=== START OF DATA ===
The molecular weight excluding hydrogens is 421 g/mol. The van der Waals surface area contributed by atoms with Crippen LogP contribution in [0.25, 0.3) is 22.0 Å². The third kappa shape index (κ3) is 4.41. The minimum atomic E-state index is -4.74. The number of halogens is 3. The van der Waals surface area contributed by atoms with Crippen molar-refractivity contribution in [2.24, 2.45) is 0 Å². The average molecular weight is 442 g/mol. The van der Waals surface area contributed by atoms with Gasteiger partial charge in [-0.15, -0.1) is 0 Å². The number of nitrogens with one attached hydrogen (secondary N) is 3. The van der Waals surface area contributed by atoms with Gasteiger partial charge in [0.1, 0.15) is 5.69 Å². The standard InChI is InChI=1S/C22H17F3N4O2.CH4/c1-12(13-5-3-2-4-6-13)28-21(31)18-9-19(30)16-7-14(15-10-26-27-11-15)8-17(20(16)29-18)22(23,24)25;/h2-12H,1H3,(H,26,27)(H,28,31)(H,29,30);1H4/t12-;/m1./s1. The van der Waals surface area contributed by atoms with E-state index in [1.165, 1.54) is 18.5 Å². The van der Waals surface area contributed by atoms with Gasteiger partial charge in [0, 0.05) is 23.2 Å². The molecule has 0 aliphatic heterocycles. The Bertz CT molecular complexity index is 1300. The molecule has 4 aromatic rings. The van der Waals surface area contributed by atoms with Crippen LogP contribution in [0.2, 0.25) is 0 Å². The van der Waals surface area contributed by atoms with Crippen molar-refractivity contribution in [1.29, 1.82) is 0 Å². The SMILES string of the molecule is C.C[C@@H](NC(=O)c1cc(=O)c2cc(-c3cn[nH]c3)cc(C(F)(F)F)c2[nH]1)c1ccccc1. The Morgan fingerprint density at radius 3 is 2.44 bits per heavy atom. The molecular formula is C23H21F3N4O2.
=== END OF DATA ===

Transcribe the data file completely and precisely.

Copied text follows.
The molecular weight excluding hydrogens is 421 g/mol. The van der Waals surface area contributed by atoms with Crippen LogP contribution in [0.25, 0.3) is 22.0 Å². The third kappa shape index (κ3) is 4.41. The minimum atomic E-state index is -4.74. The number of halogens is 3. The van der Waals surface area contributed by atoms with Crippen molar-refractivity contribution in [2.24, 2.45) is 0 Å². The average molecular weight is 442 g/mol. The van der Waals surface area contributed by atoms with Gasteiger partial charge in [-0.15, -0.1) is 0 Å². The number of nitrogens with one attached hydrogen (secondary N) is 3. The van der Waals surface area contributed by atoms with Gasteiger partial charge in [0.1, 0.15) is 5.69 Å². The standard InChI is InChI=1S/C22H17F3N4O2.CH4/c1-12(13-5-3-2-4-6-13)28-21(31)18-9-19(30)16-7-14(15-10-26-27-11-15)8-17(20(16)29-18)22(23,24)25;/h2-12H,1H3,(H,26,27)(H,28,31)(H,29,30);1H4/t12-;/m1./s1. The van der Waals surface area contributed by atoms with E-state index in [1.165, 1.54) is 18.5 Å². The van der Waals surface area contributed by atoms with Gasteiger partial charge in [0, 0.05) is 23.2 Å². The molecule has 0 aliphatic heterocycles. The Bertz CT molecular complexity index is 1300. The molecule has 4 aromatic rings. The van der Waals surface area contributed by atoms with Crippen LogP contribution in [0.2, 0.25) is 0 Å². The van der Waals surface area contributed by atoms with Crippen molar-refractivity contribution in [1.29, 1.82) is 0 Å². The SMILES string of the molecule is C.C[C@@H](NC(=O)c1cc(=O)c2cc(-c3cn[nH]c3)cc(C(F)(F)F)c2[nH]1)c1ccccc1. The Morgan fingerprint density at radius 3 is 2.44 bits per heavy atom. The molecular formula is C23H21F3N4O2.